Identifying and understanding the significance of a guided visit to an art museum is crucial in making the case for the role art museums play in student learning. The study measured the effects of a docent-led or museum-educator-led visit on students. The study focused on art museums utilizing an inquiry-based approach rooted in open-ended questions about artwork on view, allowing tour content to develop organically, driven by student observations and interests.
Over 600 students (from Title I schools) in grades four through six and their program facilitators were observed; six art museums participated in the study representing various U.S. regions and populations. To determine the differences between a visit to an art museum with original works of art vs. an inquiry-based program in a school classroom, a separate group of students experienced a classroom program led by an art museum representative.
Research focused on five student capacities: creative thinking, critical thinking, human connections, sensorial and affective responses, and academic connections. Through observation, surveys, and interviews, the study found that a facilitated single-visit art museum program affects students in four ways:
- Students ask more complex questions about works of art.
- Students are more accepting of multiple interpretations of a work of art.
- Students are more likely to think about art in terms of its material properties.
- Students experience greater emotive recall of the visit.
While teaching behaviors in the museum environment were similar to those observed in the classroom, students were more likely to experience teaching techniques that supported creative thinking, human connections, and sensorial/affective responses at the art museum.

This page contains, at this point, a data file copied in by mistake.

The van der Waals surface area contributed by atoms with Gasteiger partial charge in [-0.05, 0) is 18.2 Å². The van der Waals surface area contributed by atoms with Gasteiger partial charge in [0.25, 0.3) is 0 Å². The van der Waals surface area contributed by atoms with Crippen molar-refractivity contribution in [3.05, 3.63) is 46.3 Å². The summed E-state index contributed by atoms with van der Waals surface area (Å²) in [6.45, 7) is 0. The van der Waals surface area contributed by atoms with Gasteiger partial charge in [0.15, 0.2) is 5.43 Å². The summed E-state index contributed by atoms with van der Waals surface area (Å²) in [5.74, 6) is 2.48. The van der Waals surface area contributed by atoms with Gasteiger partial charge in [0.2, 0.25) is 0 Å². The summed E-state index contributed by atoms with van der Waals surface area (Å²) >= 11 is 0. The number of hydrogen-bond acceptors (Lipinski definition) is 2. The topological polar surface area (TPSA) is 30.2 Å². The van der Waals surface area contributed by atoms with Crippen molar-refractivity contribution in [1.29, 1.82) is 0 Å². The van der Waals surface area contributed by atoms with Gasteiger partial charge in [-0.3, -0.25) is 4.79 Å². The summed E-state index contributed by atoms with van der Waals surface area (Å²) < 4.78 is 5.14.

Facilitated art museum visits can provide students with distinct, meaningful learning opportunities that support and exercise vital learning skills, such as creative and critical thinking, curiosity, and empathy. Many symposium attendees echoed the sentiment that the study data supported the intrinsic values of art museum visits regularly observed by program facilitators. The conversations and connections generated by the symposium and study underscore and affirm the importance of the work we do at the Woodson Art Museum and provide further motivation to champion the educational impact of art museum visits.
During Woodson Art Museum docent-led visits, students spend time in the galleries observing and conversing about artwork. Volunteer docents introduce students to art on view, using open-ended questions to guide and encourage student responses to what they see and feel while in the presence of original work. Storytelling, tactile aids, movement, and small-group discussions are some of the tools used to help students engage in the galleries; facilitator affirmations of student observations build confidence and support multiple artwork interpretations.
I look forward to sharing more takeaways from the national study with Woodson Art Museum docents and area educators in the coming months. I’d also like to hear from blog readers; what do you most value during art museum visits?